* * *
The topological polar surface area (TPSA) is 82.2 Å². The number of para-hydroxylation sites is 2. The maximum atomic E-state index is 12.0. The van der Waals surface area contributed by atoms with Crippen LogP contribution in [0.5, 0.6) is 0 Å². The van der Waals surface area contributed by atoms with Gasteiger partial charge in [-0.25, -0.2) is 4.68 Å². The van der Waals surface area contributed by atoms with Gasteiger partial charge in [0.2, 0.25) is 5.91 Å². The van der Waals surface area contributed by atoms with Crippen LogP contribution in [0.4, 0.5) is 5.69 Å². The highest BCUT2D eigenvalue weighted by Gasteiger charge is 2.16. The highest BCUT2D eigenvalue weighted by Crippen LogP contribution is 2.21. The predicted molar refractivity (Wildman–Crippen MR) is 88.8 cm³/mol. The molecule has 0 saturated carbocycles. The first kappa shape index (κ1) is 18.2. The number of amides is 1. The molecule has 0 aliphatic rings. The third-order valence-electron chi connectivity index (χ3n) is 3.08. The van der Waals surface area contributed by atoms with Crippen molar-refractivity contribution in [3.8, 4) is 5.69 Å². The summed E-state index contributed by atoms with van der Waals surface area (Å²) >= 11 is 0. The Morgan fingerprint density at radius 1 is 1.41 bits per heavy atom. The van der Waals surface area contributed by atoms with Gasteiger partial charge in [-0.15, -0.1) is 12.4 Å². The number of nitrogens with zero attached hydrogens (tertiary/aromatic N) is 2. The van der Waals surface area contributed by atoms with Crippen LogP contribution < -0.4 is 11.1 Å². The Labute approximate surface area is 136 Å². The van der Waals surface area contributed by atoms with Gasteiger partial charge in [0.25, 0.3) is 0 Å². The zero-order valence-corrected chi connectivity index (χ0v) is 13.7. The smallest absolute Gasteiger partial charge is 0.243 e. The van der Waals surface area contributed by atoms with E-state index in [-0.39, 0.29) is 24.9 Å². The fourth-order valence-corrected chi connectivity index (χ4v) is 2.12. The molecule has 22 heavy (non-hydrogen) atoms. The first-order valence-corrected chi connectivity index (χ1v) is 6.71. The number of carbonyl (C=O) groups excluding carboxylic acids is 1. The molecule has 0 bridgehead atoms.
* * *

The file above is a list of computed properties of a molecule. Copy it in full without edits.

The topological polar surface area (TPSA) is 82.2 Å². The number of para-hydroxylation sites is 2. The maximum atomic E-state index is 12.0. The van der Waals surface area contributed by atoms with Crippen LogP contribution in [0.5, 0.6) is 0 Å². The van der Waals surface area contributed by atoms with Gasteiger partial charge in [-0.25, -0.2) is 4.68 Å². The van der Waals surface area contributed by atoms with Gasteiger partial charge in [0.2, 0.25) is 5.91 Å². The van der Waals surface area contributed by atoms with Crippen LogP contribution in [0.4, 0.5) is 5.69 Å². The highest BCUT2D eigenvalue weighted by Gasteiger charge is 2.16. The highest BCUT2D eigenvalue weighted by Crippen LogP contribution is 2.21. The predicted molar refractivity (Wildman–Crippen MR) is 88.8 cm³/mol. The molecule has 0 saturated carbocycles. The first kappa shape index (κ1) is 18.2. The number of amides is 1. The molecule has 0 aliphatic rings. The third-order valence-electron chi connectivity index (χ3n) is 3.08. The van der Waals surface area contributed by atoms with Crippen molar-refractivity contribution in [3.8, 4) is 5.69 Å². The summed E-state index contributed by atoms with van der Waals surface area (Å²) >= 11 is 0. The Morgan fingerprint density at radius 1 is 1.41 bits per heavy atom. The van der Waals surface area contributed by atoms with Gasteiger partial charge in [-0.15, -0.1) is 12.4 Å². The number of nitrogens with zero attached hydrogens (tertiary/aromatic N) is 2. The van der Waals surface area contributed by atoms with Crippen LogP contribution < -0.4 is 11.1 Å². The Labute approximate surface area is 136 Å². The van der Waals surface area contributed by atoms with Gasteiger partial charge in [0.25, 0.3) is 0 Å². The zero-order valence-corrected chi connectivity index (χ0v) is 13.7. The smallest absolute Gasteiger partial charge is 0.243 e. The van der Waals surface area contributed by atoms with E-state index in [-0.39, 0.29) is 24.9 Å². The fourth-order valence-corrected chi connectivity index (χ4v) is 2.12. The molecule has 22 heavy (non-hydrogen) atoms. The first-order valence-corrected chi connectivity index (χ1v) is 6.71. The number of carbonyl (C=O) groups excluding carboxylic acids is 1. The molecule has 0 bridgehead atoms.